Topic: Willow Street, Tauranga

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Willow Street runs through the centre of downtown Tauranga.

Looking wrong? Archived version here.

The early Willow Street years

In October of 1994, Jinty Rorke published in the Bay of Plenty Times that:

Only one of the street names in downtown Tauranga - Willow Street - gives us a hint of the natural features of the area in the late 1860s. As you might imagine, Willow Street was named after a group of willow trees growing nearby. From this original group of willows Thomas Wrigley planted some cuttings along the boundaries of his property fronting Hamilton and Willow Streets, thus giving Willow Street its name. These trees survived for many years, but the last remaining one was cut down in July 1882. The name, if not the tree, lives on.

According to Bellamy (1982) , the Willows growing had been planted by Mr Thomas Wrigley who owned property there. These were cut down on the July 27, 1882 (p. 66).

The Tauranga Historirical Society noted that Willow Street, and the streets around it, caused considerable angst in the proceeding decades as:

there was considerable difficulty in establishing accurate and workable road levels in the town centre. Willow Street caused particular problems, and there were many protests about changes in the flow of water as the road was formed. The Roads Board became ruthless. ‘We considered that the sanitary state of the town was even of greater importance than the formation of streets of an easy gradient, and this consideration more than any other decided us upon forming Willow street. The forming of this street to its proper level will necessitate property-holders in it to fill up their allotments or have them swamped’ (Bay of Plenty Times, 28 July 1877).

Willow Street circa 1880
Willow Street circa 1880 (Tauranga City Libraries (ref 99-729).

Other notable events

  1. The first hospital building in Tauranga was acquired when the military forces arrived in 1864. They took over the building then occupied as a missionary school near where the old Government Building in Willow Street stands (Bellamy, 1982 p. 146).
  2. In 1881, during the rebuilding of the Mechanic’s Institute, a room in the Government buildings was used as a temporary reading room and library (Bellamy, 1982 p. 83).
  3. The first meeting of the Borough Council was held in the old Council Chambers, Government Buildings, Willow Street on Friday, 17th March, 1882. These were the offices previously used by the old Tauranga North Township Highways Board. The Borough Council continued to use these offices until November, 1902 when the Government Buildings were destroyed by fire, including all the council records. After the fire the council shifted to temporary offices in Willow Street, practically opposite the present library buildings. These buildings were owned by the Town Clerk, Mr J.H. McCaw (Bellamy 1982 p.31).
  4. A new shed for the fire engines and equipment was built on the corner of Willow Street and Harington Street in 1897 (Bellamy 1982 p. 96).
  5. Economic circumstances in January, 1889 saw (the Bay of Plenty Times) once again revert to a twice weekly paper, namely Monday and Thursday evenings. In the February the office was removed from Harington Street to the Victoria Chambers in Willow Street, the proprietor saying that the landlord was charging too high a rent (Bellamy, 1982 p. 164).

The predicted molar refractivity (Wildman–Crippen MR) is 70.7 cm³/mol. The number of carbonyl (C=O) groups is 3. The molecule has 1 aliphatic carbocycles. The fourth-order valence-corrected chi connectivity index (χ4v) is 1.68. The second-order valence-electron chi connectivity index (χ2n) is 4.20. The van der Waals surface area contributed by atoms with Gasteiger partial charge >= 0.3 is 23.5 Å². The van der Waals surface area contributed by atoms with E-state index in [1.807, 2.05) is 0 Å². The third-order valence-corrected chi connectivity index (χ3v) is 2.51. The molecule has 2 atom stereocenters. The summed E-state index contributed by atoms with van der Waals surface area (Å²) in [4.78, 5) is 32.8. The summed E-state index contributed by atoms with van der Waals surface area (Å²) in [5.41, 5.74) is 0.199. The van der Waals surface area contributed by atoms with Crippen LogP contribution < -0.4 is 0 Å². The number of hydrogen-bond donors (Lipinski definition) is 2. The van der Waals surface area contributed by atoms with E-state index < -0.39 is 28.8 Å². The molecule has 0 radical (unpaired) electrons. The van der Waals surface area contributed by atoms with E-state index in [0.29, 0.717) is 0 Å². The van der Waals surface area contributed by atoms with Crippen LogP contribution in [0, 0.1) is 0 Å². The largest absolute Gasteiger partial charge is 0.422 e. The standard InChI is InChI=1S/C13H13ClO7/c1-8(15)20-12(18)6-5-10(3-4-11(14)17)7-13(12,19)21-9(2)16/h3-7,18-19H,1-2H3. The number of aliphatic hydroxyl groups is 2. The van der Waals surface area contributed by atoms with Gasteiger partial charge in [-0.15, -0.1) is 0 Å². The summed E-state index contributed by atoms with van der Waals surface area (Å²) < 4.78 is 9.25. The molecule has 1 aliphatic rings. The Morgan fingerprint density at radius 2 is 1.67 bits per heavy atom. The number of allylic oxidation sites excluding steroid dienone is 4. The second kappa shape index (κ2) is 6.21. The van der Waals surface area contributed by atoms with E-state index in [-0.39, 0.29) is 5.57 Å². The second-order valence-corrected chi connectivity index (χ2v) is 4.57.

6. Records show that in April, 1908 Mr D. Hall, Inspector of Nuisances, fumigated temporary hospitals in Willow Street Bellamy 1982 p.148).
  7. In 1909, Willow street among others, were laid with gas mains (Bellamy, 1982 p.76).
  8. In February, 1911 it was reported that Mr W. West, who lived at the corner of Wharf and Willow Streets, had the name of the streets fixed to his property and the editor of the Bay of Plenty Times commenting on his initiative hoped that the Council would take the hint (to organise Street name plates) (Bellamy, 1982 p. 53).
  9. 1913 (August) New premises for Bank of Australasia commenced corner Wharf and Willow Streets (Bellamy, 1982 p. 270).
  10. “The discussion on the need for a new library kept coming up… Eventually in 1929, after a refusal in January, (the building of a library was) given the go-ahead in November and was triumphantly opened on 3rd December, 1930. The new building was shared with the Borough Electricity Department which occupied, the ground floor of the present library building in Willow Street while the library was upstairs” (Bellamy 1982, p 85).
  11. New building for Bank of New Zealand on corner Wharf and Willow Streets almost completed (Bellamy, 1982 p. 274).
  12. The Keene family continued as proprietors of the Gas Works, the local manager being Mr Clarence Keene, a son of the original proprietor, Mr Richard Keene. The office was moved to Willow Street in the early nineteen thirties. However, the works were still in Grey Street and they carried on until 1943 when the Gas Works were demolished (Bellamy, 1982 p. 76).
  13. The Bay of Plenty Times shifted from their premises in Willow Street to its .. Durham Street in 1955. It is unfortunate that they have had two serious fires since that date, one of which destroyed their records and early newspapers Bellamy, 1982 p. 165). Though in the 1980s, many photographs and negatives were gifted to the Tauranga City Libraries.

Government building, Willow Street Tauranga. Completed in 1906

Sources

Jinty Rorke, writing in the Bay of Plenty Times in 1994.
Tauranga Historical Society Blog
Bellamy A.C. (1982) Tauranga 1882-1982

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Willow Street, Tauranga


Year:1860 and 2015
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Latitude and Longitude coordinates: -37.6836875,176.16907620000006

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